Whenever a politician attempts to "educate" the public, regrardless of their party or the issue, the message will usually include some information and some misinformation.

Take, for example, Governor Matt Mead, who has officially declared it "Marijuana Education Week" here in Wyoming.

Like "Affordable Health Care" and so many other false slogans perpetuated by our elected officials, "Marijuana Education Week" really means "Anti-Marijuana Propaganda Week".

Mead's so-called "Education Summit" in Casper on Monday wasn't an objective exchange of viewpoints representing different sides of the complex issue. Instead, we heard the same old tired lines from law enforcement officials touting unsubstantiated claims about Mexican drug cartels in Colorado and toxic gummy bears powerful enough to tranquilize an elephant.

Unfortunately for Governor Mead, the public isn't buying it; even here in conservative Wyoming.

With that in mind, here's five things Mead could stand to "learn" during "Marijuana Education Week".

1. A 2016 Univerisity of Wyoming poll showed 81% of Wyomingites favored medical marijuana legalization. To put that in perspective, nearly 22% of Wyoming voters supported Hillary Clinton in November. That's right, Hillary Clinton is more popular in the Cowboy State than our archaic drug laws.

2. Earlier this month, a man was caught smuggling marijuana across the state by the Wyoming Highway Patrol. He faces up to 20 years in prison. One week later, another man forcibly entered a Cheyenne bank and threatened to set off a bomb. He's facing 15 years in prison.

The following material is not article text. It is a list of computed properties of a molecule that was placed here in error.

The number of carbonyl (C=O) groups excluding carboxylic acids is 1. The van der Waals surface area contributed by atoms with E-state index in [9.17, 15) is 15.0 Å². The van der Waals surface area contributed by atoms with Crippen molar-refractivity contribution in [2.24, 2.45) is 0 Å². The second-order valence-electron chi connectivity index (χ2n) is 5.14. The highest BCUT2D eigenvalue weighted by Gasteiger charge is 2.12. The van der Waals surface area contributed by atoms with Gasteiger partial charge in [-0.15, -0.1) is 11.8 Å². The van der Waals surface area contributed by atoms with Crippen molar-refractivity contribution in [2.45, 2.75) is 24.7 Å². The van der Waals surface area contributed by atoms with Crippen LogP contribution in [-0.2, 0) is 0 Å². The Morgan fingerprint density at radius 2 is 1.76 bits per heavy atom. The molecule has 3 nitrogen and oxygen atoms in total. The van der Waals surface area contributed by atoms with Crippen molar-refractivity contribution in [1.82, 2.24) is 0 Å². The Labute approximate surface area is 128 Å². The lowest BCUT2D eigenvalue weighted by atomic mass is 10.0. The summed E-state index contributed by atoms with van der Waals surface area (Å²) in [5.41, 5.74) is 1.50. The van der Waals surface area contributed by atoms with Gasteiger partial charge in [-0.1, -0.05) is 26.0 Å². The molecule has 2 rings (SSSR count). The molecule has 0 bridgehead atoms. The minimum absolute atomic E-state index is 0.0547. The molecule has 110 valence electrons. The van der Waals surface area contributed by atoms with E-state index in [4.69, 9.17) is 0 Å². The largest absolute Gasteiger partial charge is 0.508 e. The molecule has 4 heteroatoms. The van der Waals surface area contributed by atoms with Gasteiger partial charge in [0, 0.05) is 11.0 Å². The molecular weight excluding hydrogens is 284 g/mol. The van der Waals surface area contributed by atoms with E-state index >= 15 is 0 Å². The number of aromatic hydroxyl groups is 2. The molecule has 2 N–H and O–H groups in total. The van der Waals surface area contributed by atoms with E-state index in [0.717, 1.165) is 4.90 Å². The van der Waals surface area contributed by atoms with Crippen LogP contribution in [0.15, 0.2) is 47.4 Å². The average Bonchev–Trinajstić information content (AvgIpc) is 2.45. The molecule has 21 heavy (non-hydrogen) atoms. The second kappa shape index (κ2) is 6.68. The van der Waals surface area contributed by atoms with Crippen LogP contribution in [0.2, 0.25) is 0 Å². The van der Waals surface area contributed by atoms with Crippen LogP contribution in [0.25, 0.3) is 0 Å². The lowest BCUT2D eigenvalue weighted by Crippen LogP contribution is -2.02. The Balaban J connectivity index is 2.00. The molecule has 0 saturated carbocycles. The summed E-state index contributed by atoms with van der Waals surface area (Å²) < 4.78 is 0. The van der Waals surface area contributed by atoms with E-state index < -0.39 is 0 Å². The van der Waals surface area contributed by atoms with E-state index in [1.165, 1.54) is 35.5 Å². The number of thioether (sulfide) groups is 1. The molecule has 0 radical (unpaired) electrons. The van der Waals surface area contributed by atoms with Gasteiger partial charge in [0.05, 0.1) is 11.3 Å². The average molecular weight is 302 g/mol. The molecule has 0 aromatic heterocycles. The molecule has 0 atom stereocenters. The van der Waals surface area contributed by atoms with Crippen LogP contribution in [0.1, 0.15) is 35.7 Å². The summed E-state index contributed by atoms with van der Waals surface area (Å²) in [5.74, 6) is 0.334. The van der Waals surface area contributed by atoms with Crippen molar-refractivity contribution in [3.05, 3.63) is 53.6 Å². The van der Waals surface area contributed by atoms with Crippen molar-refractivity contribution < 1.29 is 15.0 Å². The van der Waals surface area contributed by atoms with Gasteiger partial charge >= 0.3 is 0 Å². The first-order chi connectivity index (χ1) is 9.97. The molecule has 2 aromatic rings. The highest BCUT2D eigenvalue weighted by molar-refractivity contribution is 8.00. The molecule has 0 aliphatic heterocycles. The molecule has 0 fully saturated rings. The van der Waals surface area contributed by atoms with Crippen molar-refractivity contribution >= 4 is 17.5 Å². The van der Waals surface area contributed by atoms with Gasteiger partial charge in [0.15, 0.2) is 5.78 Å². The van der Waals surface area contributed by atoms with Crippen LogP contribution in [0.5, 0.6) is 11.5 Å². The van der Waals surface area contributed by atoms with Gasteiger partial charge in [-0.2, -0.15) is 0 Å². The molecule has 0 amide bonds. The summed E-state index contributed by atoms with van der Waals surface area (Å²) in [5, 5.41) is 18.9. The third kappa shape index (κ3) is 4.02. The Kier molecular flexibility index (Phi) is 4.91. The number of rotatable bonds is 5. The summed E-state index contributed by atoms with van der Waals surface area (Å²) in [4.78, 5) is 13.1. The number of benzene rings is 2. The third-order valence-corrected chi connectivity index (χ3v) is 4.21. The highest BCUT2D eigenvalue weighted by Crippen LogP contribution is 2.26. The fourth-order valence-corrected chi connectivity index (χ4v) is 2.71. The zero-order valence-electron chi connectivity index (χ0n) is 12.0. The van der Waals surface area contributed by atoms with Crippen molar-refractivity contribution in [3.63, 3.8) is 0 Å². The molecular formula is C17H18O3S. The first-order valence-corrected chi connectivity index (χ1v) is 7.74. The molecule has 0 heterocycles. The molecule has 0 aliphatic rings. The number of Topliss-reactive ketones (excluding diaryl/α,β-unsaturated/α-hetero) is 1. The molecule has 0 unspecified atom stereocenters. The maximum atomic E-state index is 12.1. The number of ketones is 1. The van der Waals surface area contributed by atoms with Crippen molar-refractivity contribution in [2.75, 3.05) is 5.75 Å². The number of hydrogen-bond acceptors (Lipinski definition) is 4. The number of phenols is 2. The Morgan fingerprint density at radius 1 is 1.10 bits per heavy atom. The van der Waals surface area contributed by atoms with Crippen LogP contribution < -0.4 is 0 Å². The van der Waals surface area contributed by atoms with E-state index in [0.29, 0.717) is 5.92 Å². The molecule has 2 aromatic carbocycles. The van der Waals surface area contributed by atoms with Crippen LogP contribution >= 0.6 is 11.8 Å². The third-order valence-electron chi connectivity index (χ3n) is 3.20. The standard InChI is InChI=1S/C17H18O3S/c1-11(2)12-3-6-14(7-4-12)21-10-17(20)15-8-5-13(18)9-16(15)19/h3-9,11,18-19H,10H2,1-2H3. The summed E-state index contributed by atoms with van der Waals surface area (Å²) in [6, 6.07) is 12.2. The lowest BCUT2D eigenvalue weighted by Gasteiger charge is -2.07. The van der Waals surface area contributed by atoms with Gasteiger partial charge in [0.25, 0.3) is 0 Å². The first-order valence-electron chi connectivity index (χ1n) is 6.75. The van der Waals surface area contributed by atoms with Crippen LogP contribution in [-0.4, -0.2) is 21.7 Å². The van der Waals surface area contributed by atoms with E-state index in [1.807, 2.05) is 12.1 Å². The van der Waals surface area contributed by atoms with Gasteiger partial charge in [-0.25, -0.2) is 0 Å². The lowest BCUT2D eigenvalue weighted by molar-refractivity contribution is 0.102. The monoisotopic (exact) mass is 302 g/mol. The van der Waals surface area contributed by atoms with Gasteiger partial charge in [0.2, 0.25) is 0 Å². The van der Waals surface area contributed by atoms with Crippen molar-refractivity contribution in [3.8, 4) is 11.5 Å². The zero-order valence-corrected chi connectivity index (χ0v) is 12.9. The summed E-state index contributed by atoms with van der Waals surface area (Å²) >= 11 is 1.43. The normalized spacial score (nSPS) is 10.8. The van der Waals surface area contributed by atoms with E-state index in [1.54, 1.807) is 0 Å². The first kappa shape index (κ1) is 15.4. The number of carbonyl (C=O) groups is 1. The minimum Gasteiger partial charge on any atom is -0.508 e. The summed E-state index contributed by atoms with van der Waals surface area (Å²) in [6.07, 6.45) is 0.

3. Along with helping appeitite stimulation and pain management for cancer patients, research, including this study from Harvard University, has shown that marijuana can be used to treat epilepsy, psychiatric disorders and a variety of medical conditions.

4. The Drug Policy Alliance estimates that $3.6 billion are spent annually to arrest and incarcerate drug users nationwide, the vast majority of whom were cited for marijuana possesion.

Others estimates predict that legalizing marijuana across the country could generate over $46 billion in revenue if marijuana was taxed at the same rate as tobacco and alchohol.

5. Still not convinced that the war on drugs, non-violent marijuana users in particular, has been a massive failture? Studies also show that legalzing marijuana has not significantly changed the percentage of people who use it. Neither has prohibition.

30 years ago, roughly 30% of Americans used marijuana. Three decades later, the United States now has the highest incarceration rate in the world and rougly 30% of Americans still use marijuana.

Instead of mongering fear from government agencies who have a vested financial interest to continue punishing potheads, perhaps Governor Mead and other elected officials should take a better look at the research or, better yet, listen to their constituents. It is "Marijuana Education Week", after all.